“Listen, Doc,” Quincy began, “why don’t you stay for dinner? It will be ready in about 5 minutes and I have plenty of it! I mean, that is if you enjoy Pasta Primavera topped with almonds and cheese sauce?”
“Mmm…Sounds delicious!” the doctor replied, “And please, call me Elizabeth.”
“Very well, Elizabeth, what would you like to drink with your dinner?”
“Ice water will be fine, thank you.”
While Quincy prepared the meal, Elizabeth removed the blanket from the dining room table, wiped it down, and set it for two. By the time she had finished, dinner was being served. They had a lengthy conversation about each other’s careers during dinner and Elizabeth had given him some pointers regarding the care of Jasper while he heals up.
After dinner, Dr. Lassiter excused herself. “Thank you very much for dinner; it was wonderful. Any time you find yourself in town, you are welcomed to stop by the office and say hello.”
Quincy smiled at her and said, “Thank you for taking time out of your personal schedule to come out here today; I truly appreciate it. You can be sure Jasper and I will stop in to say hello whenever we can. Drive safe going home Elizabeth.”
“Thanks, I will.” She replied. She then got into her Land Rover and headed back into the city.
Quincy and Elizabeth continued to see each other regularly and their attraction grew into love eventually. After one year of dating, Quincy decided to pop the question and the two were married in a small ceremony by the Justice of the Peace on Quincy’s ranch. Each night, they would sit on the porch and stare at the wonders that God had created for them. Even in the dark of night, they could still see the silhouette of the Little Snowy Mountains in the distance thanks to the bright moon and stars that hung weightlessly in the heavens above.
“When I was a kid, my mom and I used to look up at the stars and she would point out the ones that were twinkling. She would say, ‘Elizabeth, those twinkling stars you see are all of your loved ones that are looking down upon you right now. There are a lot of them, aren’t there?’ Mama would ask, and I’d say there sure are! Then she would say ‘That is how much you are loved every day’. I would smile and hold her tight. When she was on her deathbed at the age of 78, mama held my face and asked me if I remembered what she told me about the stars, and I said yes. Then she said that she would be joining those stars pretty soon and the love will be even stronger. Thirty minutes later, she was gone, now every time I look up at the celestial playground above, I remember those words.”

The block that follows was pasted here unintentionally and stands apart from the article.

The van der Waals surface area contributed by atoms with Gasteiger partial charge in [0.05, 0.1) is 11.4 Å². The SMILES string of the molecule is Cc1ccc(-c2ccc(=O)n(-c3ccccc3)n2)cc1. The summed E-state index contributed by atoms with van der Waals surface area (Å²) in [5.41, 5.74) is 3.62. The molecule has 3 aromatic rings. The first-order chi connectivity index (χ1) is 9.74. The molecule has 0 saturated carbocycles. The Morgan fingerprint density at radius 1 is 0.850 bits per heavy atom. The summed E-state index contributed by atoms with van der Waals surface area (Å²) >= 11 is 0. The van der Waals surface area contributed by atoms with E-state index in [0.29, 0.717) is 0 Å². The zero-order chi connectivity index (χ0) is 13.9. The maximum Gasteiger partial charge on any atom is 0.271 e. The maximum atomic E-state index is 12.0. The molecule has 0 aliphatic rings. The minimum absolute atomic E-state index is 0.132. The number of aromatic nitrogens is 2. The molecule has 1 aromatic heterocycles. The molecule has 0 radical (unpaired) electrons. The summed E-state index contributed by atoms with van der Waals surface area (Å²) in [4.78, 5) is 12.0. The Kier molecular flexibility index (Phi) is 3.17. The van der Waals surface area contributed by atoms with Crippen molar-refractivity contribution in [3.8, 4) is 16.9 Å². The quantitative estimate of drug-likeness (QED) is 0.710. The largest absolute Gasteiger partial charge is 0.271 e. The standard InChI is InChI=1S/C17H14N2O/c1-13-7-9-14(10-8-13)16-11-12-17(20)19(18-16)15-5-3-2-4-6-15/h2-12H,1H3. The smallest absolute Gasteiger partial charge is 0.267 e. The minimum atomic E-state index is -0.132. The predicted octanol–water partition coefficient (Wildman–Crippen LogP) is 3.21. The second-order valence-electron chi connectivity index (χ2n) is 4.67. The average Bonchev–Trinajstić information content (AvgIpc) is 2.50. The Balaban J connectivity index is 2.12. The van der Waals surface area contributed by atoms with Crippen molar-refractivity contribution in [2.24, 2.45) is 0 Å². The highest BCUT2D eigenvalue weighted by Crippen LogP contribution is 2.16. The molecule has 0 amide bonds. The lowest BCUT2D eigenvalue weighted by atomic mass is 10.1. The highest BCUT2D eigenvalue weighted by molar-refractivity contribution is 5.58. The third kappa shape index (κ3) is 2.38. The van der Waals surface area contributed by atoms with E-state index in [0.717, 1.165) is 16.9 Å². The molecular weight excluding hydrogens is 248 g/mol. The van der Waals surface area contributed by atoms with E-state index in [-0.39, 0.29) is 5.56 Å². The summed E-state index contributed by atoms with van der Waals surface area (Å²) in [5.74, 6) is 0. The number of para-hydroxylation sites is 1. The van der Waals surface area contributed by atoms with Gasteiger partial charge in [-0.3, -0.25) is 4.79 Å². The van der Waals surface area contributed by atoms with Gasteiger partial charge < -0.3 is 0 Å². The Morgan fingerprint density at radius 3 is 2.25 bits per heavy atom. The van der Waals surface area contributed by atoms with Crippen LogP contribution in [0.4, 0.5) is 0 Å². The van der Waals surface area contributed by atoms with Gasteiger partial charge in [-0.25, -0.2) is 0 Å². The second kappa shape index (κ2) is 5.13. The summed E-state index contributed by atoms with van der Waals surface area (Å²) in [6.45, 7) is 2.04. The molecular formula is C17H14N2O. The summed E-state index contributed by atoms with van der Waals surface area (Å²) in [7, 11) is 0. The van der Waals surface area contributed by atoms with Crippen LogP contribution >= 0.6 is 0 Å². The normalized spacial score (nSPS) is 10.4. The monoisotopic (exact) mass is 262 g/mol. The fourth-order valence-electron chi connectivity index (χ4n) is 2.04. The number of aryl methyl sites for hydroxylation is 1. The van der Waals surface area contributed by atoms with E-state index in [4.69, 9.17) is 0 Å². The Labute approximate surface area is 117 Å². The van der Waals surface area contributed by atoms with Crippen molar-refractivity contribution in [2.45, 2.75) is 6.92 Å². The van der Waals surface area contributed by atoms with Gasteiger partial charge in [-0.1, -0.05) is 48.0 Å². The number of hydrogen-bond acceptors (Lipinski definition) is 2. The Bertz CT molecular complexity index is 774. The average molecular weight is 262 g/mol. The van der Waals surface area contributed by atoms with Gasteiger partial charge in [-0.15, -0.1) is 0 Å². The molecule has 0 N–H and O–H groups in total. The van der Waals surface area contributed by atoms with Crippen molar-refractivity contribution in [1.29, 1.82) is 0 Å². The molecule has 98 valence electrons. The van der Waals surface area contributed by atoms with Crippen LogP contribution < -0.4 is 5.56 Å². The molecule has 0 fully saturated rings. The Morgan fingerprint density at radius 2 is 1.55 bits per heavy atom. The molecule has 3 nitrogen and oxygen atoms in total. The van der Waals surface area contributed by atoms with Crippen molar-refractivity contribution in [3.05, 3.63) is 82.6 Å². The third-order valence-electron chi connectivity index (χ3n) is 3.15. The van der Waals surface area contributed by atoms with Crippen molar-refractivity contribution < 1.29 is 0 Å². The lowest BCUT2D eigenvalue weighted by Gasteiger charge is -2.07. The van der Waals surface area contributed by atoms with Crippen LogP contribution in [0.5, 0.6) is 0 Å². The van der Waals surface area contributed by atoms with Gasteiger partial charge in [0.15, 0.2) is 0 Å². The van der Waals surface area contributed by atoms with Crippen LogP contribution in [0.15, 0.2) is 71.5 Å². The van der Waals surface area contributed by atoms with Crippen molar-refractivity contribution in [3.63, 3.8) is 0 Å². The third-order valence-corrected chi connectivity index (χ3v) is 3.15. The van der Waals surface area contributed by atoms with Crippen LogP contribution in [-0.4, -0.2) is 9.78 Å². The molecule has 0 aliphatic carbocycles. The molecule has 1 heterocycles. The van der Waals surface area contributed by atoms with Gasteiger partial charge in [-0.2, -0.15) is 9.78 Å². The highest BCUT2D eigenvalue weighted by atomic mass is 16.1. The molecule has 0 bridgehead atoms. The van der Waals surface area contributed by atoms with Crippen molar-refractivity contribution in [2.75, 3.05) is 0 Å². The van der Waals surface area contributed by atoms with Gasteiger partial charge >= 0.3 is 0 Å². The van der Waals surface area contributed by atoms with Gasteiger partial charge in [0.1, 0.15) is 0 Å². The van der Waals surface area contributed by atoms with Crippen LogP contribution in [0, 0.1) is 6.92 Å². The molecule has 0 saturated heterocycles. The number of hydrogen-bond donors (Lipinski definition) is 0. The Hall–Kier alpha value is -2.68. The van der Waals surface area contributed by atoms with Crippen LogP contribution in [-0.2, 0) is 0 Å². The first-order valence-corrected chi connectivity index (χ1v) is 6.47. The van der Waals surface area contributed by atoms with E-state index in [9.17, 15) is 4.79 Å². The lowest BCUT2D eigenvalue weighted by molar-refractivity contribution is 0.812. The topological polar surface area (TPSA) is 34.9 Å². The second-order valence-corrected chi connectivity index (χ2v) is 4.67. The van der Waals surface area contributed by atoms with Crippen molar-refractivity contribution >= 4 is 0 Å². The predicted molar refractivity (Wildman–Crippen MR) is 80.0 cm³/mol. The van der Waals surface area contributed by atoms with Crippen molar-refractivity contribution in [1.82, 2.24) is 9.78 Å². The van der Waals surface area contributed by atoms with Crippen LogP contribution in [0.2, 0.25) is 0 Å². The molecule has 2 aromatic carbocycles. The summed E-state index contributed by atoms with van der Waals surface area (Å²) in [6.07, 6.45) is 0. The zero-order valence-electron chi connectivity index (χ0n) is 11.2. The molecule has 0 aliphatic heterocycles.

Quincy held her tight until they went in for the night. The following morning, Quincy had slept in and Elizabeth had already left for work so he had a shower and went down for breakfast, but before he reached the kitchen, there came a knock on the door. When he answered, it was the local Sherrif’s department.
“Are you Quincy Sullivan?” the deputy asked.
“Yes that’s me,” he responded. “What’s this all about?”
“Sir, I regret to inform you that your wife was involved in a fatal accident earlier this morning just outside of Helena and she died on the scene. I am very sorry sir; if you are need of any assistance or just need someone to talk to, you can call one of our grief counselors for guidance. You will be asked to come down to the morgue and identify the body as soon as possible as well Mr. Sullivan. If it would be easier for you, I can take you there myself right now.”
Quincy, still in shock from this devastating news, went with the deputy to the morgue and then started making the funeral arrangements. The funeral took place four days later at Retz Funeral Home & Crematory. It was Elizabeth’s wish to be buried beside her mother, so that was what Quincy had arranged. The service was beautiful and everyone in town seemed to be in attendance. Quincy’s heart was broken, but he tried his best to stay strong for the sake of Elizabeth. His time to grieve would be when he arrived home that night.
Continuing with their tradition, Quincy sat on the porch with Jasper and looked up at the stars once again. This time, Quincy had thought of the story that Elizabeth told him about her mother and he finally began to cry. Once he was able to wipe the tears from his eyes, Quincy looked again toward Heaven and said “I will love you eternally Elizabeth.” At that moment, thousands of stars began to twinkle, but one stood out brighter than the rest, and he knew that Elizabeth was now watching over him with her love to shine down upon him every night.